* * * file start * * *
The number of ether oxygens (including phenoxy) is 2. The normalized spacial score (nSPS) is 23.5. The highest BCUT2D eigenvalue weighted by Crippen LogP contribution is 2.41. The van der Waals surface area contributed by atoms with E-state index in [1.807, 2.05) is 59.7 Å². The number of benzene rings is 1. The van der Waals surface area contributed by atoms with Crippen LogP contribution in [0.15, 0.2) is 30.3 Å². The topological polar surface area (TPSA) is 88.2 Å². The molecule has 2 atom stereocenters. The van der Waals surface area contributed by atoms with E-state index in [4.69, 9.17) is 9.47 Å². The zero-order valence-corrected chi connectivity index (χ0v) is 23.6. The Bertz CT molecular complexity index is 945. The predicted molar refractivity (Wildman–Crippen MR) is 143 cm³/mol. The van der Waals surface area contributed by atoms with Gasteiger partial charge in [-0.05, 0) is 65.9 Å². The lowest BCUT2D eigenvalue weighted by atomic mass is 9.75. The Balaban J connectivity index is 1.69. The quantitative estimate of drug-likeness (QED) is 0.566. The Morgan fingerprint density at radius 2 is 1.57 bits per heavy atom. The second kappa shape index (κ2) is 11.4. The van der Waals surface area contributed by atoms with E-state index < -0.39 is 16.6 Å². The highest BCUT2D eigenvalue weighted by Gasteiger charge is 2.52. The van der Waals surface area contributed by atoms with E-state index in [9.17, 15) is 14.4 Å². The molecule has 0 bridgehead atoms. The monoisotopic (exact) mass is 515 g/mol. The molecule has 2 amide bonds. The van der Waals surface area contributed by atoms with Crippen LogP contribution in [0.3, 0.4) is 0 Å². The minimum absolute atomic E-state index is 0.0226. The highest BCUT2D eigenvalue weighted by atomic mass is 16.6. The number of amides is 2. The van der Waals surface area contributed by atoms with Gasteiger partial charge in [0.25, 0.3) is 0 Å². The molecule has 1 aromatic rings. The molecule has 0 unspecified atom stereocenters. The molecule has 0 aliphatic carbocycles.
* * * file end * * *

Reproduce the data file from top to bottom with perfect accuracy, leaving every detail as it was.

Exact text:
The number of ether oxygens (including phenoxy) is 2. The normalized spacial score (nSPS) is 23.5. The highest BCUT2D eigenvalue weighted by Crippen LogP contribution is 2.41. The van der Waals surface area contributed by atoms with E-state index in [1.807, 2.05) is 59.7 Å². The number of benzene rings is 1. The van der Waals surface area contributed by atoms with Crippen LogP contribution in [0.15, 0.2) is 30.3 Å². The topological polar surface area (TPSA) is 88.2 Å². The molecule has 2 atom stereocenters. The van der Waals surface area contributed by atoms with E-state index in [4.69, 9.17) is 9.47 Å². The zero-order valence-corrected chi connectivity index (χ0v) is 23.6. The Bertz CT molecular complexity index is 945. The predicted molar refractivity (Wildman–Crippen MR) is 143 cm³/mol. The van der Waals surface area contributed by atoms with Gasteiger partial charge in [-0.05, 0) is 65.9 Å². The lowest BCUT2D eigenvalue weighted by atomic mass is 9.75. The Balaban J connectivity index is 1.69. The quantitative estimate of drug-likeness (QED) is 0.566. The Morgan fingerprint density at radius 2 is 1.57 bits per heavy atom. The second kappa shape index (κ2) is 11.4. The van der Waals surface area contributed by atoms with E-state index < -0.39 is 16.6 Å². The highest BCUT2D eigenvalue weighted by Gasteiger charge is 2.52. The van der Waals surface area contributed by atoms with E-state index in [9.17, 15) is 14.4 Å². The molecule has 0 bridgehead atoms. The monoisotopic (exact) mass is 515 g/mol. The molecule has 2 amide bonds. The van der Waals surface area contributed by atoms with Crippen LogP contribution in [0.3, 0.4) is 0 Å². The minimum absolute atomic E-state index is 0.0226. The highest BCUT2D eigenvalue weighted by atomic mass is 16.6. The number of amides is 2. The van der Waals surface area contributed by atoms with Gasteiger partial charge in [0.25, 0.3) is 0 Å². The molecule has 1 aromatic rings. The molecule has 0 unspecified atom stereocenters. The molecule has 0 aliphatic carbocycles.